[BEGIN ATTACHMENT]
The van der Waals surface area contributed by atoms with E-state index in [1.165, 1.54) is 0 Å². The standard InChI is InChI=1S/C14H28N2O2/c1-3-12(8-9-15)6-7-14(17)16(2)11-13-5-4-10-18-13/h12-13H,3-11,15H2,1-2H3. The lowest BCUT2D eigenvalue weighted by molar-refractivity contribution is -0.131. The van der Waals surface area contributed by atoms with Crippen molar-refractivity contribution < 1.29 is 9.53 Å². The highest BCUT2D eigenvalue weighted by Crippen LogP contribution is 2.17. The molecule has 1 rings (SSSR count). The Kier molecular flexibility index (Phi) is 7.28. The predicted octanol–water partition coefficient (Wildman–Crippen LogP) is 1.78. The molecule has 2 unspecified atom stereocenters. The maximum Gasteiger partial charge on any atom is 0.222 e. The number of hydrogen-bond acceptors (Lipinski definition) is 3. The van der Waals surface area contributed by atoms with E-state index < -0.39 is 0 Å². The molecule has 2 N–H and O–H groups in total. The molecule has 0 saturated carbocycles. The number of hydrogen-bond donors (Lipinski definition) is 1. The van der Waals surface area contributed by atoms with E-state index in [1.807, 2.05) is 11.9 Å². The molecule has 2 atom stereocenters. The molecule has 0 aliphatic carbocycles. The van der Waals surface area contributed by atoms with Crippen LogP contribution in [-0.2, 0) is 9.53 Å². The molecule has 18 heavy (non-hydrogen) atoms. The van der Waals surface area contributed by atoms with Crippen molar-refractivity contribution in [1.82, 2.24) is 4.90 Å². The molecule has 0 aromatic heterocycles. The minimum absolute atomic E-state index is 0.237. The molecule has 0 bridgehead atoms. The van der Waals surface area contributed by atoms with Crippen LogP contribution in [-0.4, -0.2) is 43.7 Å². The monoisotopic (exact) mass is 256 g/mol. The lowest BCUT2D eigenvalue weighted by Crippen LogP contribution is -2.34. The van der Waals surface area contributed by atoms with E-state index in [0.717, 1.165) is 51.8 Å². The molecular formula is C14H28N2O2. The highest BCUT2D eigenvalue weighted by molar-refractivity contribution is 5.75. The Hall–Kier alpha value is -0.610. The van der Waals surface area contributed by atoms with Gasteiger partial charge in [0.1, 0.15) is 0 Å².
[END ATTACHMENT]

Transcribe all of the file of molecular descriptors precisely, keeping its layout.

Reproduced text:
The van der Waals surface area contributed by atoms with E-state index in [1.165, 1.54) is 0 Å². The standard InChI is InChI=1S/C14H28N2O2/c1-3-12(8-9-15)6-7-14(17)16(2)11-13-5-4-10-18-13/h12-13H,3-11,15H2,1-2H3. The lowest BCUT2D eigenvalue weighted by molar-refractivity contribution is -0.131. The van der Waals surface area contributed by atoms with Crippen molar-refractivity contribution < 1.29 is 9.53 Å². The highest BCUT2D eigenvalue weighted by Crippen LogP contribution is 2.17. The molecule has 1 rings (SSSR count). The Kier molecular flexibility index (Phi) is 7.28. The predicted octanol–water partition coefficient (Wildman–Crippen LogP) is 1.78. The molecule has 2 unspecified atom stereocenters. The maximum Gasteiger partial charge on any atom is 0.222 e. The number of hydrogen-bond acceptors (Lipinski definition) is 3. The van der Waals surface area contributed by atoms with E-state index < -0.39 is 0 Å². The molecule has 2 N–H and O–H groups in total. The molecule has 0 saturated carbocycles. The number of hydrogen-bond donors (Lipinski definition) is 1. The van der Waals surface area contributed by atoms with E-state index in [1.807, 2.05) is 11.9 Å². The molecule has 2 atom stereocenters. The molecule has 0 aliphatic carbocycles. The van der Waals surface area contributed by atoms with Crippen LogP contribution in [-0.2, 0) is 9.53 Å². The molecule has 18 heavy (non-hydrogen) atoms. The van der Waals surface area contributed by atoms with Crippen molar-refractivity contribution in [1.82, 2.24) is 4.90 Å². The molecule has 0 aromatic heterocycles. The minimum absolute atomic E-state index is 0.237. The molecule has 0 bridgehead atoms. The van der Waals surface area contributed by atoms with Crippen LogP contribution in [-0.4, -0.2) is 43.7 Å². The monoisotopic (exact) mass is 256 g/mol. The lowest BCUT2D eigenvalue weighted by Crippen LogP contribution is -2.34. The van der Waals surface area contributed by atoms with E-state index in [0.717, 1.165) is 51.8 Å². The molecular formula is C14H28N2O2. The highest BCUT2D eigenvalue weighted by molar-refractivity contribution is 5.75. The Hall–Kier alpha value is -0.610. The van der Waals surface area contributed by atoms with Gasteiger partial charge in [0.1, 0.15) is 0 Å².